The Pragmatic Drug Policy Of The Netherlands

3121 words - 12 pages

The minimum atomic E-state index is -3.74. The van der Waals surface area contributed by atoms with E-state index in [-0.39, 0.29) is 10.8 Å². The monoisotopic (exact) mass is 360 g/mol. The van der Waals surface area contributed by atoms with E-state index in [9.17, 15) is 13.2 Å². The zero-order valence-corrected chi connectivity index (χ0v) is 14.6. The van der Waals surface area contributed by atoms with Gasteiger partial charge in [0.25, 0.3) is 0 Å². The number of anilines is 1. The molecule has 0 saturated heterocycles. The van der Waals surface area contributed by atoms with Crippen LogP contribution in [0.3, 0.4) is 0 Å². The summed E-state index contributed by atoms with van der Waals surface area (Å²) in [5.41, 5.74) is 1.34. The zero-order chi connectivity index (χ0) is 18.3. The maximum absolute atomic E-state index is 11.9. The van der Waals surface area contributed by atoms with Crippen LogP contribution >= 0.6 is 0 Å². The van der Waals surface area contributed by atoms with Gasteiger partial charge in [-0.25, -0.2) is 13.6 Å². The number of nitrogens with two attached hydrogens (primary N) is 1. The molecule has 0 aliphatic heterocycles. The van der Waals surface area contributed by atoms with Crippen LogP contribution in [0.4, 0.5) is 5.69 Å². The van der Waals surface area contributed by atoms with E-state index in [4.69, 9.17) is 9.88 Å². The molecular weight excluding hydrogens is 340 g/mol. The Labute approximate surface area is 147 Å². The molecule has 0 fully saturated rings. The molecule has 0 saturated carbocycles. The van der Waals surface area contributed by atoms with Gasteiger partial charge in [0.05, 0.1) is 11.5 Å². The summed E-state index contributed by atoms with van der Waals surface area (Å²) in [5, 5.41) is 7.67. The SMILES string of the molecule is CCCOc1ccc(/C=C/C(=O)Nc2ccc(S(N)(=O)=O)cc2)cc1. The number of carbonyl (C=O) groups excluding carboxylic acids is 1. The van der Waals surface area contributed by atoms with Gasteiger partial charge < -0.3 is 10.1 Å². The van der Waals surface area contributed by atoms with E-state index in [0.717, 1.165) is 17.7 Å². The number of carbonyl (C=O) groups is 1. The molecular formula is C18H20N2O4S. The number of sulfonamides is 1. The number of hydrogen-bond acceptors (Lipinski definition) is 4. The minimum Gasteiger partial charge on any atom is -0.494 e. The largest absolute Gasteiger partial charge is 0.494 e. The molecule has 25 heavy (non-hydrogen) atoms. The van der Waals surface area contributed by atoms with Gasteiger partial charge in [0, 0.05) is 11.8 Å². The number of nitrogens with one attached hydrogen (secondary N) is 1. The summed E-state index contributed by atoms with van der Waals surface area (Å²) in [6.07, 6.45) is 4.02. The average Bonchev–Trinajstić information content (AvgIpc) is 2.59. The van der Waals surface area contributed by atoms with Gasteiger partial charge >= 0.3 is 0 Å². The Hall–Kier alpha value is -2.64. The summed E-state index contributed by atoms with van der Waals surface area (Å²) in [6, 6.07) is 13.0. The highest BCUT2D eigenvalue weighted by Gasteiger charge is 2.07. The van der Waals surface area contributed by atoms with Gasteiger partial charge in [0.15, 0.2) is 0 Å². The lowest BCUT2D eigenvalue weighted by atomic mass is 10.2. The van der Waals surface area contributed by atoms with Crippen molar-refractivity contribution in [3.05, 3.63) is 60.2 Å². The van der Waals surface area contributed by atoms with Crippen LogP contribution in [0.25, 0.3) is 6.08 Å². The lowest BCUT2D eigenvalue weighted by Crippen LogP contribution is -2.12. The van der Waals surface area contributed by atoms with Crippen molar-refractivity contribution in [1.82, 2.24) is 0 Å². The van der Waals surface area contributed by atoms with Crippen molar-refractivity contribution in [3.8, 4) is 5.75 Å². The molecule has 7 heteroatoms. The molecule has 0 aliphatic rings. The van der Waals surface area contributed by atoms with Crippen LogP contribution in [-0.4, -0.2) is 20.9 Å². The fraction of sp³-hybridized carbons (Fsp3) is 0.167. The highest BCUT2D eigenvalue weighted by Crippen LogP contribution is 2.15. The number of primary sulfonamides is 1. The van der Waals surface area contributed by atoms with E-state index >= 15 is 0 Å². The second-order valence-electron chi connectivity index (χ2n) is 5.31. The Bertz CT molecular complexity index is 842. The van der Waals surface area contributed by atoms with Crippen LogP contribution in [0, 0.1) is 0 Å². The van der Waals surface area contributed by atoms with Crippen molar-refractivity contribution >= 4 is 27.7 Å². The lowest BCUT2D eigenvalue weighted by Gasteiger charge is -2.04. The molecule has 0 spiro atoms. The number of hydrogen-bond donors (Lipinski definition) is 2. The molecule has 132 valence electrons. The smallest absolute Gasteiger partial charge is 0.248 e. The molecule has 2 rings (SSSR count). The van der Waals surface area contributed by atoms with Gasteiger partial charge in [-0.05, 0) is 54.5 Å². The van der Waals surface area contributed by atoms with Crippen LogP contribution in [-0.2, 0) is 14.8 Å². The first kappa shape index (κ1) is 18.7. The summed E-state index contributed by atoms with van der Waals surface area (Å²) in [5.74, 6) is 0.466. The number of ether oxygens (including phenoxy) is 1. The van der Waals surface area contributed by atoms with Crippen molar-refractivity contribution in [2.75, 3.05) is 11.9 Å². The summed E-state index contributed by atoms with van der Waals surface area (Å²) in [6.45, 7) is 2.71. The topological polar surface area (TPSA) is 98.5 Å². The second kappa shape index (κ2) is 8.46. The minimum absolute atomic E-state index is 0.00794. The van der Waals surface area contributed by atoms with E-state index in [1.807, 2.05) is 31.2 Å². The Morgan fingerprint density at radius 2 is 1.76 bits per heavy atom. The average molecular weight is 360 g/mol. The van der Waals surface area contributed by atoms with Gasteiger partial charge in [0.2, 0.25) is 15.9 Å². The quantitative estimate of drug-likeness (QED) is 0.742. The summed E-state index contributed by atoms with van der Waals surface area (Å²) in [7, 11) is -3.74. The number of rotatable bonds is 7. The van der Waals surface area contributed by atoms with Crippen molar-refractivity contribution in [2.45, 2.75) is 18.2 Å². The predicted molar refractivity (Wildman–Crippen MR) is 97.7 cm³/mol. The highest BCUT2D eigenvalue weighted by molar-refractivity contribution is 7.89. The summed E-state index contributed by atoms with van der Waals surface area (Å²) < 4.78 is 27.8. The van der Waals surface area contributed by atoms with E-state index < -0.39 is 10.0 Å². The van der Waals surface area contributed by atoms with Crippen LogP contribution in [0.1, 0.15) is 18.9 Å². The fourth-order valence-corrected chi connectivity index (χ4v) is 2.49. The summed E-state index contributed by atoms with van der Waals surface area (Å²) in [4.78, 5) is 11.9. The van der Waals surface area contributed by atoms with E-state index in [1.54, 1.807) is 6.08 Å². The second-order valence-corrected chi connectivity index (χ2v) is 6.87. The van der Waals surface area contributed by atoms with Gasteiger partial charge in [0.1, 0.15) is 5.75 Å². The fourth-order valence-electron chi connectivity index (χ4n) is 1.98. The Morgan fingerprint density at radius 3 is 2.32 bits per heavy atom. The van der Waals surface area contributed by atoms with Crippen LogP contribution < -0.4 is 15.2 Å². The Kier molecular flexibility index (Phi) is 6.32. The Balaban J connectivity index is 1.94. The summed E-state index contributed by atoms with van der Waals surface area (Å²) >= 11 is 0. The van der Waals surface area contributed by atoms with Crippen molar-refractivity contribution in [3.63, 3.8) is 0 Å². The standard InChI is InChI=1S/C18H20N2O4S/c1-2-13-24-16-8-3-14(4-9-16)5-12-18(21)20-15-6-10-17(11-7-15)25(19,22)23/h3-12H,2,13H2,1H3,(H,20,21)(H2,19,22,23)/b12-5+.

The Successful Application of the Pragmatic Policy in the NetherlandsEssay by Dan GrigorinThe legal system of the Netherlands is world renowned for its unique policies. The epitome of the legal system in the Netherlands is the Opium Act, the first one of which, created in 1919, resulted from the participation of the Netherlands in the Opium Convention in 1912. Although somewhat revised in 1928, not much had been amended from the very first Opium Act. In 1976, the act was amended to be the version that is currently enforced. It distinguished between hard and soft drugs, giving a risk scale, which consisted of categories regarding medical, pharmacological, psychological, and sociological data. Using this, the Opium Act distinguished drugs with unacceptable risks.The Opium Act had many provisions in relation to drug trafficking. It clearly outlined all illegal activities in relation to trafficking, such as money laundering and confiscation of illegal assets. The Abuse of Chemical Substances Act of March 1995 allowed monitoring of any drug trade and confiscation of any illegal substances. Many other laws have been created and implemented since then in relation to health and welfare of drug users and possession of drugs.The guidelines issued by the Office of the Public Prosecutor in 1996 state that arresting and criminalising users possessing small quantities of any drug for personal use is not looked upon as a priority according to the Dutch drug policy. Many other laws in relation to drug use have been enacted since then, such as the Collective Prevention and Public Health Act; Primary Education Act, Basic Education Act for Secondary Education, the Care Institutions Quality Act, and the Act on the Distribution of Medicines. In 2001, a new law, Penal Care Facility for Addicts Law, enabled the courts to put any intravenous drug users with a history of crime into intensive treatment at special institutions. All of laws led to the pragmatic drug solution in the Netherlands, a solution which believes that problems that have proven to be unsolvable should not hopelessly try to be solved and receive mixed results but rather controlled and receive positive results.Although many may doubt pragmatic solutions as unnecessarily permissive, Dutch economist Frederick van der Ploeg claims that it is precisely pragmatic solutions that can solve a successful country's problems. In a 1997 lunchtime meeting to discuss more liberal drug solutions in the United Kingdom, Frederick van der Ploeg argued for the realistic solution of the Netherlands."The difference between an idealistic approach and a pragmatic approach is that an idealistic one is one we wish for, but a pragmatic one is one that works. An idealistic goal with a pragmatic approach is the successful way to run a country." - Frederick van der PloegWhile some people may consider the legal policy in the Netherlands to be excessively lenient, the pragmatic policy has been proven not only to be practical but...

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